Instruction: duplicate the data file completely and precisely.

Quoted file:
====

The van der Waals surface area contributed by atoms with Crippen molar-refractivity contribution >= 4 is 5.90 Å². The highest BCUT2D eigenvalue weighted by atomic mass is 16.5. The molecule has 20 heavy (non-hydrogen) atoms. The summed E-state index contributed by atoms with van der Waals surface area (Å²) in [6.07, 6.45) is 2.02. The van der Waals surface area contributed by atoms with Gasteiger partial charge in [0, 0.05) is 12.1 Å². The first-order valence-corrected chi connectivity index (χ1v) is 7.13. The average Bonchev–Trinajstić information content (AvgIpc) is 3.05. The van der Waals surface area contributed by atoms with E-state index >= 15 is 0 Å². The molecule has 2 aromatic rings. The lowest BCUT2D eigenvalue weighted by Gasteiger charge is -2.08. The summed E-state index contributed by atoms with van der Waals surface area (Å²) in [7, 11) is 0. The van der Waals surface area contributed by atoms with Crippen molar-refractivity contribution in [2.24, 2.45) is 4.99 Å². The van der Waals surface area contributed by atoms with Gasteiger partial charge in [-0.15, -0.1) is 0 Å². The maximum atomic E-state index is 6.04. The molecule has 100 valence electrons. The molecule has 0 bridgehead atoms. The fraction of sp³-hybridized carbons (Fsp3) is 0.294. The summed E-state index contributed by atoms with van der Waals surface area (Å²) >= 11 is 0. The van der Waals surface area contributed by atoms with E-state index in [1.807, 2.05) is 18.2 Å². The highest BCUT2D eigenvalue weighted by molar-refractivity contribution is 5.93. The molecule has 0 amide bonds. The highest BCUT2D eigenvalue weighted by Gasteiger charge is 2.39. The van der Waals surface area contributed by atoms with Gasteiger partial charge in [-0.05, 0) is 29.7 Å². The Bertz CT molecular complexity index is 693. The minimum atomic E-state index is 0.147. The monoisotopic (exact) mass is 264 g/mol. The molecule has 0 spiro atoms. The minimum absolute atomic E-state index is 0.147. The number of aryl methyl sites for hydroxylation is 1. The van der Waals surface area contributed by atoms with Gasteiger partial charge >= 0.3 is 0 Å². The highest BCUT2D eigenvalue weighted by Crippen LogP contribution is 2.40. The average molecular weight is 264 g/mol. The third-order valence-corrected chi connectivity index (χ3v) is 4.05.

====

The van der Waals surface area contributed by atoms with Crippen molar-refractivity contribution >= 4 is 5.90 Å². The highest BCUT2D eigenvalue weighted by atomic mass is 16.5. The molecule has 20 heavy (non-hydrogen) atoms. The summed E-state index contributed by atoms with van der Waals surface area (Å²) in [6.07, 6.45) is 2.02. The van der Waals surface area contributed by atoms with Gasteiger partial charge in [0, 0.05) is 12.1 Å². The first-order valence-corrected chi connectivity index (χ1v) is 7.13. The average Bonchev–Trinajstić information content (AvgIpc) is 3.05. The van der Waals surface area contributed by atoms with E-state index >= 15 is 0 Å². The molecule has 2 aromatic rings. The lowest BCUT2D eigenvalue weighted by Gasteiger charge is -2.08. The summed E-state index contributed by atoms with van der Waals surface area (Å²) in [7, 11) is 0. The van der Waals surface area contributed by atoms with Crippen molar-refractivity contribution in [2.24, 2.45) is 4.99 Å². The van der Waals surface area contributed by atoms with Gasteiger partial charge in [-0.15, -0.1) is 0 Å². The maximum atomic E-state index is 6.04. The molecule has 100 valence electrons. The molecule has 0 bridgehead atoms. The fraction of sp³-hybridized carbons (Fsp3) is 0.294. The summed E-state index contributed by atoms with van der Waals surface area (Å²) >= 11 is 0. The van der Waals surface area contributed by atoms with E-state index in [1.807, 2.05) is 18.2 Å². The highest BCUT2D eigenvalue weighted by molar-refractivity contribution is 5.93. The molecule has 0 amide bonds. The highest BCUT2D eigenvalue weighted by Gasteiger charge is 2.39. The van der Waals surface area contributed by atoms with Gasteiger partial charge in [-0.05, 0) is 29.7 Å². The Bertz CT molecular complexity index is 693. The minimum atomic E-state index is 0.147. The monoisotopic (exact) mass is 264 g/mol. The molecule has 0 spiro atoms. The minimum absolute atomic E-state index is 0.147. The number of aryl methyl sites for hydroxylation is 1. The van der Waals surface area contributed by atoms with Gasteiger partial charge >= 0.3 is 0 Å². The highest BCUT2D eigenvalue weighted by Crippen LogP contribution is 2.40. The average molecular weight is 264 g/mol. The third-order valence-corrected chi connectivity index (χ3v) is 4.05.